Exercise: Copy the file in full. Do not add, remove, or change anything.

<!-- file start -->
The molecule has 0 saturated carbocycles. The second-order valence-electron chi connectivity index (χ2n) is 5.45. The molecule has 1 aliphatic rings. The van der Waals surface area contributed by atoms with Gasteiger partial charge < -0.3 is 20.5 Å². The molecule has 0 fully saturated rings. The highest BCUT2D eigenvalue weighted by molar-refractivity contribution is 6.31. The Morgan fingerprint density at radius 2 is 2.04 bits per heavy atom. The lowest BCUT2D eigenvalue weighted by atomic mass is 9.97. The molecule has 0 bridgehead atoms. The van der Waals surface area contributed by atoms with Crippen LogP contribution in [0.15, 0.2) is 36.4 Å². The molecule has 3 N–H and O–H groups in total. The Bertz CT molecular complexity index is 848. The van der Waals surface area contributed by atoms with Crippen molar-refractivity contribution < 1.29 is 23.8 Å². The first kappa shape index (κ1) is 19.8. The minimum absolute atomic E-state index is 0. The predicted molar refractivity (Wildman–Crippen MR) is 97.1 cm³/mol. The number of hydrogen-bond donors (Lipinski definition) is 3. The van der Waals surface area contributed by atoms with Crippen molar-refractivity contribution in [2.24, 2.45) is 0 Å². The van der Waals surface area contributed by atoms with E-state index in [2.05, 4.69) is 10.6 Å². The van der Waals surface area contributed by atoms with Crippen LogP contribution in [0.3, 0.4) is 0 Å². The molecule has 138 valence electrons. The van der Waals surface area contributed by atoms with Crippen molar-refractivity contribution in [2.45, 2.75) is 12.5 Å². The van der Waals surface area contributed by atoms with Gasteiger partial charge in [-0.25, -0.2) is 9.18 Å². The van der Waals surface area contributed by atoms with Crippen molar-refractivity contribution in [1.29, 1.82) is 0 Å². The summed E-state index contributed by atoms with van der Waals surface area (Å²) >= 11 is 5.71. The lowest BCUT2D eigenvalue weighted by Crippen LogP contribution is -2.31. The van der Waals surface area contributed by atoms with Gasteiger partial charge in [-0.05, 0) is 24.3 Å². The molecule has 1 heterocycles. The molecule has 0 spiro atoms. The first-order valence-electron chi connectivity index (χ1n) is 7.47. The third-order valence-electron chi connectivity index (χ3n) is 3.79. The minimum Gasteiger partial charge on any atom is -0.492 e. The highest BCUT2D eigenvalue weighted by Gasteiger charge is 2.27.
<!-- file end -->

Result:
The molecule has 0 saturated carbocycles. The second-order valence-electron chi connectivity index (χ2n) is 5.45. The molecule has 1 aliphatic rings. The van der Waals surface area contributed by atoms with Gasteiger partial charge < -0.3 is 20.5 Å². The molecule has 0 fully saturated rings. The highest BCUT2D eigenvalue weighted by molar-refractivity contribution is 6.31. The Morgan fingerprint density at radius 2 is 2.04 bits per heavy atom. The lowest BCUT2D eigenvalue weighted by atomic mass is 9.97. The molecule has 0 bridgehead atoms. The van der Waals surface area contributed by atoms with Crippen LogP contribution in [0.15, 0.2) is 36.4 Å². The molecule has 3 N–H and O–H groups in total. The Bertz CT molecular complexity index is 848. The van der Waals surface area contributed by atoms with Crippen molar-refractivity contribution < 1.29 is 23.8 Å². The first kappa shape index (κ1) is 19.8. The minimum absolute atomic E-state index is 0. The predicted molar refractivity (Wildman–Crippen MR) is 97.1 cm³/mol. The number of hydrogen-bond donors (Lipinski definition) is 3. The van der Waals surface area contributed by atoms with Crippen molar-refractivity contribution in [2.24, 2.45) is 0 Å². The van der Waals surface area contributed by atoms with E-state index in [2.05, 4.69) is 10.6 Å². The van der Waals surface area contributed by atoms with Crippen LogP contribution in [0.3, 0.4) is 0 Å². The molecule has 138 valence electrons. The van der Waals surface area contributed by atoms with Crippen molar-refractivity contribution in [2.45, 2.75) is 12.5 Å². The van der Waals surface area contributed by atoms with Gasteiger partial charge in [-0.25, -0.2) is 9.18 Å². The van der Waals surface area contributed by atoms with Crippen molar-refractivity contribution in [1.29, 1.82) is 0 Å². The summed E-state index contributed by atoms with van der Waals surface area (Å²) >= 11 is 5.71. The lowest BCUT2D eigenvalue weighted by Crippen LogP contribution is -2.31. The van der Waals surface area contributed by atoms with Gasteiger partial charge in [-0.05, 0) is 24.3 Å². The molecule has 1 heterocycles. The molecule has 0 spiro atoms. The first-order valence-electron chi connectivity index (χ1n) is 7.47. The third-order valence-electron chi connectivity index (χ3n) is 3.79. The minimum Gasteiger partial charge on any atom is -0.492 e. The highest BCUT2D eigenvalue weighted by Gasteiger charge is 2.27.